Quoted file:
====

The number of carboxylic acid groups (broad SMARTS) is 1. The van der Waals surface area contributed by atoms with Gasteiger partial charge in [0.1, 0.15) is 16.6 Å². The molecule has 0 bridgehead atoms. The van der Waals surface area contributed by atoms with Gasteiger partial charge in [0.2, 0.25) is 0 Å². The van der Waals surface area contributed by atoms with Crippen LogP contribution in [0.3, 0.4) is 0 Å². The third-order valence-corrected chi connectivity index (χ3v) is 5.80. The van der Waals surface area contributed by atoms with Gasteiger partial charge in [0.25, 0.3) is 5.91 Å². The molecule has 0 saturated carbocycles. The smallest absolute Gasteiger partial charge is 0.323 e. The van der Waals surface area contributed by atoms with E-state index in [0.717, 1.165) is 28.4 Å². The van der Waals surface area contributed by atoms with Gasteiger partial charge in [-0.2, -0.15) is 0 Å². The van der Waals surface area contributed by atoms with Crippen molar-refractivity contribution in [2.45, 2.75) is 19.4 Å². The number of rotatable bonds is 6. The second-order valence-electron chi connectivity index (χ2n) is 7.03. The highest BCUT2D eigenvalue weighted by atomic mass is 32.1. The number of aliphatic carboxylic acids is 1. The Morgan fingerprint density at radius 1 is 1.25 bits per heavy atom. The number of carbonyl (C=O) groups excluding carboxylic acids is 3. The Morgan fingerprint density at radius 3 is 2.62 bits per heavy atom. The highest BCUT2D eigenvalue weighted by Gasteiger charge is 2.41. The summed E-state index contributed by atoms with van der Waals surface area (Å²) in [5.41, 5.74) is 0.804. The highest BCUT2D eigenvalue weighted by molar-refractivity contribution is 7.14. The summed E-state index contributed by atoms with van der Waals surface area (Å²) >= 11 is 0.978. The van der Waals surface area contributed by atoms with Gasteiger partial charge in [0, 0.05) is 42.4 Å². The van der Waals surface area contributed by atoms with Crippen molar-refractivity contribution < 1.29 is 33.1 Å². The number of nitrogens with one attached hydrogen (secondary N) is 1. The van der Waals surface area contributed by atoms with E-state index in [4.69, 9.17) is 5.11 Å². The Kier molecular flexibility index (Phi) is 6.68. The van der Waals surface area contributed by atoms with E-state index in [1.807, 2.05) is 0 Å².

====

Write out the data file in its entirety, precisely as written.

The number of carboxylic acid groups (broad SMARTS) is 1. The van der Waals surface area contributed by atoms with Gasteiger partial charge in [0.1, 0.15) is 16.6 Å². The molecule has 0 bridgehead atoms. The van der Waals surface area contributed by atoms with Gasteiger partial charge in [0.2, 0.25) is 0 Å². The van der Waals surface area contributed by atoms with Crippen LogP contribution in [0.3, 0.4) is 0 Å². The third-order valence-corrected chi connectivity index (χ3v) is 5.80. The van der Waals surface area contributed by atoms with Gasteiger partial charge in [0.25, 0.3) is 5.91 Å². The molecule has 0 saturated carbocycles. The smallest absolute Gasteiger partial charge is 0.323 e. The van der Waals surface area contributed by atoms with E-state index in [0.717, 1.165) is 28.4 Å². The van der Waals surface area contributed by atoms with Gasteiger partial charge in [-0.2, -0.15) is 0 Å². The van der Waals surface area contributed by atoms with Crippen molar-refractivity contribution in [2.45, 2.75) is 19.4 Å². The number of rotatable bonds is 6. The second-order valence-electron chi connectivity index (χ2n) is 7.03. The highest BCUT2D eigenvalue weighted by atomic mass is 32.1. The number of aliphatic carboxylic acids is 1. The Morgan fingerprint density at radius 1 is 1.25 bits per heavy atom. The number of carbonyl (C=O) groups excluding carboxylic acids is 3. The Morgan fingerprint density at radius 3 is 2.62 bits per heavy atom. The highest BCUT2D eigenvalue weighted by Gasteiger charge is 2.41. The summed E-state index contributed by atoms with van der Waals surface area (Å²) in [5.41, 5.74) is 0.804. The highest BCUT2D eigenvalue weighted by molar-refractivity contribution is 7.14. The summed E-state index contributed by atoms with van der Waals surface area (Å²) >= 11 is 0.978. The van der Waals surface area contributed by atoms with Gasteiger partial charge in [0, 0.05) is 42.4 Å². The van der Waals surface area contributed by atoms with Crippen molar-refractivity contribution < 1.29 is 33.1 Å². The number of nitrogens with one attached hydrogen (secondary N) is 1. The van der Waals surface area contributed by atoms with E-state index in [4.69, 9.17) is 5.11 Å². The Kier molecular flexibility index (Phi) is 6.68. The van der Waals surface area contributed by atoms with E-state index in [1.807, 2.05) is 0 Å².